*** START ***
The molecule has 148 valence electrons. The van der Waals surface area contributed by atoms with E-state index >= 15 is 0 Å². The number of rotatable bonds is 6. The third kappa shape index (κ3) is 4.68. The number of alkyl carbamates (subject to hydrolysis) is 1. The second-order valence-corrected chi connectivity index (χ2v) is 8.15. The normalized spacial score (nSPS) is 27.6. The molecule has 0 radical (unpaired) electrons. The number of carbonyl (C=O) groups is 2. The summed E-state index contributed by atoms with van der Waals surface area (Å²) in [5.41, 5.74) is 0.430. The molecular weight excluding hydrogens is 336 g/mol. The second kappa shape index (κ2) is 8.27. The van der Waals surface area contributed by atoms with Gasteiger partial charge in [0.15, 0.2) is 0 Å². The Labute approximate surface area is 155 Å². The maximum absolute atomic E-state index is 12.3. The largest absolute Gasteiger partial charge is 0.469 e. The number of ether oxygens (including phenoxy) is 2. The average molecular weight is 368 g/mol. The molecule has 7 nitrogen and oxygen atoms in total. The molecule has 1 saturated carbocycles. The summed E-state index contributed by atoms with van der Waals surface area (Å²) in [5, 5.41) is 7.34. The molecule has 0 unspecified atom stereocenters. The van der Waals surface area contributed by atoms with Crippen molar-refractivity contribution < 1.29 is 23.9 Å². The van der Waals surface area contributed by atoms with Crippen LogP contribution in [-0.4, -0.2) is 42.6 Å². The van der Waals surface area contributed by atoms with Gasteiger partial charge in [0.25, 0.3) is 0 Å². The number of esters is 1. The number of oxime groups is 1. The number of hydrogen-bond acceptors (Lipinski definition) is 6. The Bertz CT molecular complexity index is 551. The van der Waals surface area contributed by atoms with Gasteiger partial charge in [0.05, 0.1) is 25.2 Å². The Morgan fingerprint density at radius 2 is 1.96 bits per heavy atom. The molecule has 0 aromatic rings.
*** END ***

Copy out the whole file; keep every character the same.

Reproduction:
The molecule has 148 valence electrons. The van der Waals surface area contributed by atoms with E-state index >= 15 is 0 Å². The number of rotatable bonds is 6. The third kappa shape index (κ3) is 4.68. The number of alkyl carbamates (subject to hydrolysis) is 1. The second-order valence-corrected chi connectivity index (χ2v) is 8.15. The normalized spacial score (nSPS) is 27.6. The molecule has 0 radical (unpaired) electrons. The number of carbonyl (C=O) groups is 2. The summed E-state index contributed by atoms with van der Waals surface area (Å²) in [5.41, 5.74) is 0.430. The molecular weight excluding hydrogens is 336 g/mol. The second kappa shape index (κ2) is 8.27. The van der Waals surface area contributed by atoms with Gasteiger partial charge in [0.15, 0.2) is 0 Å². The Labute approximate surface area is 155 Å². The maximum absolute atomic E-state index is 12.3. The largest absolute Gasteiger partial charge is 0.469 e. The number of ether oxygens (including phenoxy) is 2. The average molecular weight is 368 g/mol. The molecule has 7 nitrogen and oxygen atoms in total. The molecule has 1 saturated carbocycles. The summed E-state index contributed by atoms with van der Waals surface area (Å²) in [5, 5.41) is 7.34. The molecule has 0 unspecified atom stereocenters. The van der Waals surface area contributed by atoms with Crippen molar-refractivity contribution < 1.29 is 23.9 Å². The van der Waals surface area contributed by atoms with Crippen LogP contribution in [-0.4, -0.2) is 42.6 Å². The van der Waals surface area contributed by atoms with Gasteiger partial charge in [0.25, 0.3) is 0 Å². The number of esters is 1. The number of oxime groups is 1. The number of hydrogen-bond acceptors (Lipinski definition) is 6. The Bertz CT molecular complexity index is 551. The van der Waals surface area contributed by atoms with Gasteiger partial charge in [0.05, 0.1) is 25.2 Å². The Morgan fingerprint density at radius 2 is 1.96 bits per heavy atom. The molecule has 0 aromatic rings.